HONG KONG — Couples planning to walk down the aisle in Hong Kong better have some deep pockets. Even as consumer prices generally have dropped on the Chinese island, the average cost for a wedding is up to 314,000 Hong Kong dollars (about $40,000), according to the China Daily News.
Retail sales in Hong Kong have been falling for the last eight months, in part because of fewer Chinese tourists arriving, but weddings costs have curiously spiked. Receptions alone now cost on average the equivalent of $21,000, and rings and jewelry around $6,500. The average honeymoon now sets couples back $4,900, and the rest of the budget covers the photo shoot and all additional expenses, according to a study on the ESDlife ecommerce website for brides.
The flipside is that this expensive reality is mitigated by cultural tradition. Wedding guests tend to arrive at the celebration feast with red envelopes stuffed with cash that generally cover the cost of their meals. In Hong Kong, the envelope is known as a "favor."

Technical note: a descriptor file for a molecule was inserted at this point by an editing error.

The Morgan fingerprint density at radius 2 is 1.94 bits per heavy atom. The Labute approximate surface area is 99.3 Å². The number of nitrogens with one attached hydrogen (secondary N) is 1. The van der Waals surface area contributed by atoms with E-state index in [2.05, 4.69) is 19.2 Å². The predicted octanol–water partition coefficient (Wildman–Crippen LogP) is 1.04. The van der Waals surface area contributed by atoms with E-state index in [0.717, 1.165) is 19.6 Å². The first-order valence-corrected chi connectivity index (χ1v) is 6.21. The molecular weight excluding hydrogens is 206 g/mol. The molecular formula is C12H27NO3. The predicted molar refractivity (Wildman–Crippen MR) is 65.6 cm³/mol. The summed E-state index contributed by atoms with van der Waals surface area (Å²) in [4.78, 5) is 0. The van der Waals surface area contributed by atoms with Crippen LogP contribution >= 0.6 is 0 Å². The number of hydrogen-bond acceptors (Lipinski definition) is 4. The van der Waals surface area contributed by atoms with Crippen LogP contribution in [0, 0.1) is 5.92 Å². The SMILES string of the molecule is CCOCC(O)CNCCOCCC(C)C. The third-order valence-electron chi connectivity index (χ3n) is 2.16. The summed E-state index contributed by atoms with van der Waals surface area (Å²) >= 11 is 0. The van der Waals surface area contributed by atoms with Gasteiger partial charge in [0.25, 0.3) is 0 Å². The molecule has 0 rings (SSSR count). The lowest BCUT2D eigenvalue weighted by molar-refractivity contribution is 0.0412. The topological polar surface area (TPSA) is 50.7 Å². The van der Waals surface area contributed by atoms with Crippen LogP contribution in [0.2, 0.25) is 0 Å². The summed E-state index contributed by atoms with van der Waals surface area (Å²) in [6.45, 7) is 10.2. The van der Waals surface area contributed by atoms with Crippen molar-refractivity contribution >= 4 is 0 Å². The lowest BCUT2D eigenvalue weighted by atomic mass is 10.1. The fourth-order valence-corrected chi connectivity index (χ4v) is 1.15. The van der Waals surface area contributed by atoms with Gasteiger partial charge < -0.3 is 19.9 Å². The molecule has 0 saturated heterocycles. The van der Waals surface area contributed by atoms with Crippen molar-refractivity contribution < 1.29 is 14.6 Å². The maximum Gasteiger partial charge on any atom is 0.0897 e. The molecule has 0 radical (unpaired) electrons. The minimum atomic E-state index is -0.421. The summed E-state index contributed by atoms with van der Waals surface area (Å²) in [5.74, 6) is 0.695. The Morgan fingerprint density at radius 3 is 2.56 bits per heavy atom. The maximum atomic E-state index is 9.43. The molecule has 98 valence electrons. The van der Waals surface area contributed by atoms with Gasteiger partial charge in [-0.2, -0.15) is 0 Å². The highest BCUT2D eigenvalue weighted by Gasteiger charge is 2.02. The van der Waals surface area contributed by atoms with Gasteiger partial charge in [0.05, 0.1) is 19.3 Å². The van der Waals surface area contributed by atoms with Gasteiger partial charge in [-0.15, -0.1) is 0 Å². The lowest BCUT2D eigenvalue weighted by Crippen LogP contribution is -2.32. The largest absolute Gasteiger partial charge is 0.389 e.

Everybody knows exactly how much to put in their "favor." If invited to a reception at a top-class hotel, a guest would give between, say, $130 to $150. But if the invitation is to a standard restaurant, the "favor" would only be about half as much.
Chinese pragmatism also dictates that there is no such thing as a wedding registry, and cash is a sign of sincerity. It is for this reason that any invitation to a wedding is colloquially known as a "red bomb."
Unlike in the West, where people generally marry in spring or summer, the favored time for Chinese weddings is the New Year. The rush to the altar is from November to February, so any unmarried girl in March knows she's going to have to wait one more year. At least.